A Merry Heart
By Jane Thornton
One rainy afternoon, I popped some corn and settled into the corner of the couch for a good read. Alone, I couldn’t quite finish the whole batch—not for lack of trying. The cooling kernels lost their appeal, so I lowered the bowl to the floor to be dealt with at a slow point in the plot. Soon my itchy, runny nose demanded attention. But I was cozy and warm. No box of Kleenex sat on the end table. What to do? The only slightly greasy paper towel on top of the popcorn made a handy hankie. The jangle of the phone roused me from my engrossed perusal of the novel. After tending to the call, I made a pit stop for a drink and headed back to the sofa, immediately re-involved in the story. My teenage daughter Meredith plopped onto the other end and flicked on the television. I barely looked up. A crunching sound infringed upon my consciousness. I transferred my attention.
“Merry! Stop!” I screeched but couldn’t hold back a choked giggle.
A defensive, even offended, look creased her brows. “What?” Her hand clutched the porcelain-covered, metal bowl. “You weren’t eating it.” I could feel my lips squiggle, trying not to grin. “I put my boogers in that bowl.” Chewed, spitty popcorn spewed from her mouth back into the dish. Like a scalded cat, she was off the couch and out of the room. More spitting noises and the sound of tooth brushing emanated from the nearest bathroom. I collapsed into my corner, laughing. Meredith slunk back into the room, reproach stiffening every line of her body. I roared. Tears rolled down my face. My stomach hurt and my cheeks ached. Endorphins flooded my entire being. Meredith did not appreciate my humor. Her displeasure just set me off again. I hugged her and apologized, but throughout the afternoon, occasional sputters of laughter shook me like earthquake aftershocks.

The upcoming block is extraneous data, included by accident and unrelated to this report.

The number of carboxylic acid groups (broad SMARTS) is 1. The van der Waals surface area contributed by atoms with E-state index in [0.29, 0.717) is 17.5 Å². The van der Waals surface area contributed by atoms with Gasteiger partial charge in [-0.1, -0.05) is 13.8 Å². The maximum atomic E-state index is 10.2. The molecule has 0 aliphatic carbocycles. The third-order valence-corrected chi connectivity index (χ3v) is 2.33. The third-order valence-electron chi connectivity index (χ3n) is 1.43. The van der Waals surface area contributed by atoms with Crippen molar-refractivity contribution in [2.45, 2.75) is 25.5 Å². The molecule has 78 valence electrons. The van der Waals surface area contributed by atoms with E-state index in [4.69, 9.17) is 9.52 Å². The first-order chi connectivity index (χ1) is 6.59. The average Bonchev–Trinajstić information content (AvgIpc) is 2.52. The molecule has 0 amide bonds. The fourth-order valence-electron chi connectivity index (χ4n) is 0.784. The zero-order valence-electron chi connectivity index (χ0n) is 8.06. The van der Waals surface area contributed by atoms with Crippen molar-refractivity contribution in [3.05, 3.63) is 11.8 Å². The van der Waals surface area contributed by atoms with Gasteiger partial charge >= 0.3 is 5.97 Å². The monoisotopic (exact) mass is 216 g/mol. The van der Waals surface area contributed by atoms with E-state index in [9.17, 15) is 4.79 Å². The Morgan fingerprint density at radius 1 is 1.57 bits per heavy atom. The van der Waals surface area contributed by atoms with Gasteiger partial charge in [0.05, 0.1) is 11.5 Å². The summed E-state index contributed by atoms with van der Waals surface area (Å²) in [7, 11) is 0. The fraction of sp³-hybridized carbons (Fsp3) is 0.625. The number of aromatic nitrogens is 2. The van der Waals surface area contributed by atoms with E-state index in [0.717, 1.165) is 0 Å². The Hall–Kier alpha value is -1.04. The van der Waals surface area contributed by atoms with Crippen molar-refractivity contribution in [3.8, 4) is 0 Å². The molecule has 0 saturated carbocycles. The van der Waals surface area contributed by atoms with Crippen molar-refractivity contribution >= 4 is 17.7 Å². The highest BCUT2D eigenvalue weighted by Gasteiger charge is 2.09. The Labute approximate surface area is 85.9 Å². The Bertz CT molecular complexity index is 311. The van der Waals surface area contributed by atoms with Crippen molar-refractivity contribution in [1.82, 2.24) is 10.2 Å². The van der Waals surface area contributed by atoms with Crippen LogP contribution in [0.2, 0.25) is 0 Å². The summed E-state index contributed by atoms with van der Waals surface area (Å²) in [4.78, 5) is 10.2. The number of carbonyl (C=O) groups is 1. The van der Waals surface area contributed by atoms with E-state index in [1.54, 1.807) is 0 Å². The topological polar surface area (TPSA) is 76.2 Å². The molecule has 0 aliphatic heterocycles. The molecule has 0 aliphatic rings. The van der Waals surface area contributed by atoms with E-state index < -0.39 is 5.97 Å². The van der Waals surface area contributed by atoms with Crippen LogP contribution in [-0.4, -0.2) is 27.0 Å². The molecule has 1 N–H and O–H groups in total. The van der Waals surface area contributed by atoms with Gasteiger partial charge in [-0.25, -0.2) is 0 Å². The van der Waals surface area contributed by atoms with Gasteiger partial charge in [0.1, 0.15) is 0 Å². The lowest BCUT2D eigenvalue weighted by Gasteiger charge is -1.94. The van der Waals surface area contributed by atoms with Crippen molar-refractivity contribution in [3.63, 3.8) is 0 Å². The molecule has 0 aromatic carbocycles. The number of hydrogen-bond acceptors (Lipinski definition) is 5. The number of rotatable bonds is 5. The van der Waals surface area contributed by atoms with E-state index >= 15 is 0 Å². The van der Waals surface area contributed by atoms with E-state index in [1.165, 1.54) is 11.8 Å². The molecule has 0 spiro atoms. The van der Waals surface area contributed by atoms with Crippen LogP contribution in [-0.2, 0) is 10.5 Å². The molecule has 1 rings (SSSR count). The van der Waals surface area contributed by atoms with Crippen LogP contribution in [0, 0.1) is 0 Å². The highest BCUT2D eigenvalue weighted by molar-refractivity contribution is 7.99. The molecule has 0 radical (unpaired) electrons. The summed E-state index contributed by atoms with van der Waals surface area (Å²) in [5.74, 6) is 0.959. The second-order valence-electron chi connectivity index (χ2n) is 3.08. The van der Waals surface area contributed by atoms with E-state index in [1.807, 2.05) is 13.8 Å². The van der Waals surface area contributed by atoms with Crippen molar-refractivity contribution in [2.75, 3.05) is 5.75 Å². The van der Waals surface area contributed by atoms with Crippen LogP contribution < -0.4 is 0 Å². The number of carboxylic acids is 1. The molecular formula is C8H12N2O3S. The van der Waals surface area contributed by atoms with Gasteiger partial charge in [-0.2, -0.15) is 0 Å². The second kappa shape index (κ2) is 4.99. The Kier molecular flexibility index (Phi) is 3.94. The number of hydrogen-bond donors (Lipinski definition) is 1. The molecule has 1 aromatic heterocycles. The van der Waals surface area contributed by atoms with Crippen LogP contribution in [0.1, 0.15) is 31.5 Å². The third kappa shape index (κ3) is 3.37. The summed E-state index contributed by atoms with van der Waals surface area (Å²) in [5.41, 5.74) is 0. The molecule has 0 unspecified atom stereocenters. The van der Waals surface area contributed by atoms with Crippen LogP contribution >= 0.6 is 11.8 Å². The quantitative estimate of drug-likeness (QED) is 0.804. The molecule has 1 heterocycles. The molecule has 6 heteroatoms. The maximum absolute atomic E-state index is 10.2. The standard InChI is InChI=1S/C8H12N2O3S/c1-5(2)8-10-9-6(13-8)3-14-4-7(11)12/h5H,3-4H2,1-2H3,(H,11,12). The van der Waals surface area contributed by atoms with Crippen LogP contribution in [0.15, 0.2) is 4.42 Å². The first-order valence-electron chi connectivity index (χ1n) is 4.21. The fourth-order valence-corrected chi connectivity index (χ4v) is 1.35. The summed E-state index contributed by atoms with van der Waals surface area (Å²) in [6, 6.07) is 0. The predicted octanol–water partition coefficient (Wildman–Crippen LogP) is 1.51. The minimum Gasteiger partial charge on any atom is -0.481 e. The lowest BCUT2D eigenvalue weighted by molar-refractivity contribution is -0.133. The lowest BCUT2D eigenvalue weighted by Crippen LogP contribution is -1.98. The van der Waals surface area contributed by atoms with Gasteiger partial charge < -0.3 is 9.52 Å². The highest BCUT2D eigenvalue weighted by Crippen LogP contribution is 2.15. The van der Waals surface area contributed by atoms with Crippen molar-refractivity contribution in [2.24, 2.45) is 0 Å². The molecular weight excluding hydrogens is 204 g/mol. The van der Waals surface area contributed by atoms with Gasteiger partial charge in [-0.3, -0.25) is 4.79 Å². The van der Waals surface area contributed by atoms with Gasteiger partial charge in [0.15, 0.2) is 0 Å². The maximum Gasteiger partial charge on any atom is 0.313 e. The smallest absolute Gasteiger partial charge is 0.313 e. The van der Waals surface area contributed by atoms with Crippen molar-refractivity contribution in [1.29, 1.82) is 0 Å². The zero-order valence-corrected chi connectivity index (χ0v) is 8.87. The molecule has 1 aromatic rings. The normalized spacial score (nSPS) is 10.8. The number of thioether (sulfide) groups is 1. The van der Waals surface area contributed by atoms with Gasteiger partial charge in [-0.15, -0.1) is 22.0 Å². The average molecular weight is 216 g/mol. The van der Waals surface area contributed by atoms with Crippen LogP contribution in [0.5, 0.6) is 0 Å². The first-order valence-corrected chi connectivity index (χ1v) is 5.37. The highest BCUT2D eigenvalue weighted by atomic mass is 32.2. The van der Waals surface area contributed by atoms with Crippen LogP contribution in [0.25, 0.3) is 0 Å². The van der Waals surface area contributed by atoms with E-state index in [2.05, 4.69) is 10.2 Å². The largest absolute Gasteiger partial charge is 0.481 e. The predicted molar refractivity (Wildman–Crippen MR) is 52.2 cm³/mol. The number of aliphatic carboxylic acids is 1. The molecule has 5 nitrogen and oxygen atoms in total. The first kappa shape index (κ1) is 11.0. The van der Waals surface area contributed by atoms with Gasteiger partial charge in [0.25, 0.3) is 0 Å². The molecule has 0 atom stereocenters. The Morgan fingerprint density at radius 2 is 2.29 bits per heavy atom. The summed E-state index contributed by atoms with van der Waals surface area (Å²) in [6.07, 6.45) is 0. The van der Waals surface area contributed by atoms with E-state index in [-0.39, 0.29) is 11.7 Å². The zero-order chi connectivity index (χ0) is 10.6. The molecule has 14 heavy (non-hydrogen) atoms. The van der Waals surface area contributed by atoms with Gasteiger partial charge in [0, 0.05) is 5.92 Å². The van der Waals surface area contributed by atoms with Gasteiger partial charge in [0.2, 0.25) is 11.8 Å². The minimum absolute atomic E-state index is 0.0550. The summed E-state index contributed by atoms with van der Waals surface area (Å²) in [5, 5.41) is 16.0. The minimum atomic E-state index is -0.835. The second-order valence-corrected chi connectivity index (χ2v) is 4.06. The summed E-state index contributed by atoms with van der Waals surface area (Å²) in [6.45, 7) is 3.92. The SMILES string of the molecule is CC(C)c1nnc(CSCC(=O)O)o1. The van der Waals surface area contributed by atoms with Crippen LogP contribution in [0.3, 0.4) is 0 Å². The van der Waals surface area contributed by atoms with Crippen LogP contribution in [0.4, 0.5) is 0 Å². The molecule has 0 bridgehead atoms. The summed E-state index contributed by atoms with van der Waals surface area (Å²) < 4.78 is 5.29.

My recurrent amusement brought back visions of my mother’s similar reaction long ago during my teen years. My oh-so-capable father had come back from a round of errands sopping wet. After some probing questions, the truth revealed itself. This skilled, competent, Marine handyman had driven through the carwash, forgetting to roll up his window. Thirty years later, we can still set Mom off with a one or two word reminder of the scene.
Some of the best laughs I have had, have been at the expense of family members, and vice-versa, I might add. My kids still enjoy their memory of the entire clan painting red dots on their chins in mockery of a tiny blemish on my porcelain skin; and I don’t believe my family is unusually cruel. I hear similar stories from many friends and acquaintances. We love to laugh at each other’s (and hopefully our own) imperfections.
A gift from God. His proverb “A merry heart doeth good like a medicine.” Proverbs 17:22 (KJV) displays his age-old understanding of endorphins.
And He joins in. We know that He “will rejoice over [us] with singing.” Zephaniah 3:17 (NIV) Sometimes we get so wrapped up in other popular images of God the Father—comforter, disciplinarian, savior—that we forget He created laughter and joy. With His great perspective, I imagine he sees the humor in many situations where we do not. Remember 100-year-old Abraham and his ninety-year-old, pregnant wife? They were instructed to name their son Isaac. Translation? God laughed.